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The drum brake is durable and durable. However, the node needs to be checked, debugged, or replaced periodically. To test the functionality of the device, you need to rotate the bicycle pedals in the opposite direction. With a working mechanism, the brake is applied after the reverse stroke of the pedals has made a quarter of a wheel turn. If the brake is applied later, the device does not work correctly. Since the foot brake mechanism is fully housed in the interior of the rear hub, self service is not recommended. Disassembly should be entrusted to a qualified bicycle technician.

Check the brake control lever periodically. Structurally, it is a flat steel handle (on the brakes of the Bendix brand). The lever is connected to the rear axle and is attached to the bicycle frame. When checking, make sure that the mount is fixed. Loss of locking can cause the control arm to rotate with the axle. If the lever is found to be detached, it must be locked towards the nose of the bike.

Today, the following models of rim brake systems are distinguished:

The most common are V-brake models. Their name reflects the V-shaped mount of the levers.


This review will consider the main types of braking systems. But in order to understand their inherent advantages and disadvantages, some terms should be clarified in advance.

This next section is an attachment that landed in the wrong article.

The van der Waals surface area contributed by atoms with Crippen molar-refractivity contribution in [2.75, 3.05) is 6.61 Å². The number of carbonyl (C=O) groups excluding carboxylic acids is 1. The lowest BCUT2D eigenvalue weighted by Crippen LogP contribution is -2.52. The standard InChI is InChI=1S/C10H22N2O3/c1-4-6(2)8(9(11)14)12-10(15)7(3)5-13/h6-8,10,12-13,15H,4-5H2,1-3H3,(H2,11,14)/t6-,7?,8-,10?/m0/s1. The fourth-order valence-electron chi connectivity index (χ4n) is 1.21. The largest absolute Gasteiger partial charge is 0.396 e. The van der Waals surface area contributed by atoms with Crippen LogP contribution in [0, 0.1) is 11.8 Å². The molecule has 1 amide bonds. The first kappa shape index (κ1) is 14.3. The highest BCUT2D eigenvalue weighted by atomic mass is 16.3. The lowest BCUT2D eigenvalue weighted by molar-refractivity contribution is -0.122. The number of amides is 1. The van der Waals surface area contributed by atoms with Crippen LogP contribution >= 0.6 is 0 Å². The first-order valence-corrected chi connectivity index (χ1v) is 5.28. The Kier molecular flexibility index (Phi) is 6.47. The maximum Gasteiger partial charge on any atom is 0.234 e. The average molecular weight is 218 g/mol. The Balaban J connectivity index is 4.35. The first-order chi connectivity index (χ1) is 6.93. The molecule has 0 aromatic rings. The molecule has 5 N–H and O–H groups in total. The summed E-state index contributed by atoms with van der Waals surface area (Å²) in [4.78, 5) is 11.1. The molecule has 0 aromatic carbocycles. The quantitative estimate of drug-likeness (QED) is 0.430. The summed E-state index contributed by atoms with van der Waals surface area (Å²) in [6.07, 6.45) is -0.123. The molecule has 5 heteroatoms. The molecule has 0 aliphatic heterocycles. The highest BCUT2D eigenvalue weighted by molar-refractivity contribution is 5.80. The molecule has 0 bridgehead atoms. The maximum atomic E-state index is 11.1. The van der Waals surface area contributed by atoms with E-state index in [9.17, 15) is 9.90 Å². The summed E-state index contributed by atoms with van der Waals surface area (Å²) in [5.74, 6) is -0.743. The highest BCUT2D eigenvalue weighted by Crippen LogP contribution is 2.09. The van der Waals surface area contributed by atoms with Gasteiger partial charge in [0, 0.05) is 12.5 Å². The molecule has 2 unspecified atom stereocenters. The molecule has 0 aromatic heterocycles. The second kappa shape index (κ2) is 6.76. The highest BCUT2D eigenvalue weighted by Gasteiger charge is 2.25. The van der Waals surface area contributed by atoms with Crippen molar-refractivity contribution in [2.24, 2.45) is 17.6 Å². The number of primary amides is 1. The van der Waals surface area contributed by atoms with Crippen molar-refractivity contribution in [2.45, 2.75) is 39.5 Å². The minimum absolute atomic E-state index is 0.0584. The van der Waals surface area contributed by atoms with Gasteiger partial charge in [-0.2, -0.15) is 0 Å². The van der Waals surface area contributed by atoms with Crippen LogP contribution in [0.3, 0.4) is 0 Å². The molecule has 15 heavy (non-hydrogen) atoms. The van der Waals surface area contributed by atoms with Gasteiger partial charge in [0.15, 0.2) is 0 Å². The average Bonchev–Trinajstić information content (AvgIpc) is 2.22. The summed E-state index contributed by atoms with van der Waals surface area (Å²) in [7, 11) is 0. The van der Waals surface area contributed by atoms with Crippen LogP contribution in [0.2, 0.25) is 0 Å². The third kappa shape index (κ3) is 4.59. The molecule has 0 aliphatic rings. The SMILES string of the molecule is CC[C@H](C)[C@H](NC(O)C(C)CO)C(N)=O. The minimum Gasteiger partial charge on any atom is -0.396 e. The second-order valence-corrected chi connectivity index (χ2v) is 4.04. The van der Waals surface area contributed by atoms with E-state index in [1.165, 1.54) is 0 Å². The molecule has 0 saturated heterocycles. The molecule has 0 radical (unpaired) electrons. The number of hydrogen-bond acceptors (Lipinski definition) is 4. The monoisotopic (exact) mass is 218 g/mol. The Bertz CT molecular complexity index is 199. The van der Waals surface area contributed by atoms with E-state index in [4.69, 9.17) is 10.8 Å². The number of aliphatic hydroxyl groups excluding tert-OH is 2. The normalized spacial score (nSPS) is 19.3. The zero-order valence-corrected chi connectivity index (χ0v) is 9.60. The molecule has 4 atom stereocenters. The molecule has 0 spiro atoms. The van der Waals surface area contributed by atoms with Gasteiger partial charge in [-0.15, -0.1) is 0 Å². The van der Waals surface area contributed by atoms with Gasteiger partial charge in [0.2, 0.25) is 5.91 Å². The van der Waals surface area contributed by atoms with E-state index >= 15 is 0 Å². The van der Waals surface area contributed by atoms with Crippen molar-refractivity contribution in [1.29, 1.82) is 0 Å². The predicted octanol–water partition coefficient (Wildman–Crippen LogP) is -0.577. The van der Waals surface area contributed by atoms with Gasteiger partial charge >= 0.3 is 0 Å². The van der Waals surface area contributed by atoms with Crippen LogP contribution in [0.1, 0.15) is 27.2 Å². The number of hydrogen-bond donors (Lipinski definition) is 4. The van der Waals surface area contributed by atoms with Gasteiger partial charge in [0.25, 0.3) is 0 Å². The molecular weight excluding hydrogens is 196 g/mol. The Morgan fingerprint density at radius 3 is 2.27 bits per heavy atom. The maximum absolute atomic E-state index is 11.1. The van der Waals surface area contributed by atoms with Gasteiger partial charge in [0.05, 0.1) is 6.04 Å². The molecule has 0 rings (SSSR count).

The most important criterion for the performance of a braking system is its modulation. This term reflects the ability of a vehicle to change the amount of braking force depending on the level of pressure on the brake lever. Next is the braking distance, which does not need a detailed explanation.

Braking efficiency refers to the ability of the brakes to work in various weather conditions (during snow, rain, frost). The level of reliability is the ability of the braking system to operate under severe operating conditions. For example, while hiking in mountain passes, under the influence of extreme loads, after soaking in the mud, and so on.

And the last term that will be used when describing braking systems is demanding maintenance. This refers to how often owners of two-wheeled vehicles will be required to change components, periodically adjust the system, and also tune its operation.

How the bike works

A two-wheeled bicycle is a comfortable, practical and useful vehicle that has firmly established itself both in the city and in the countryside. In addition to its direct use, velik is widely used in various sports. The overall design is identical when compared to a simple city bike, road bike, or XC. The simple design of a bicycle, however, is not limited to the description of the wheel, handlebar, saddle, pedals and includes a number of subtleties. In this article, we will dwell on the components of the bike and explain the purpose of each of them.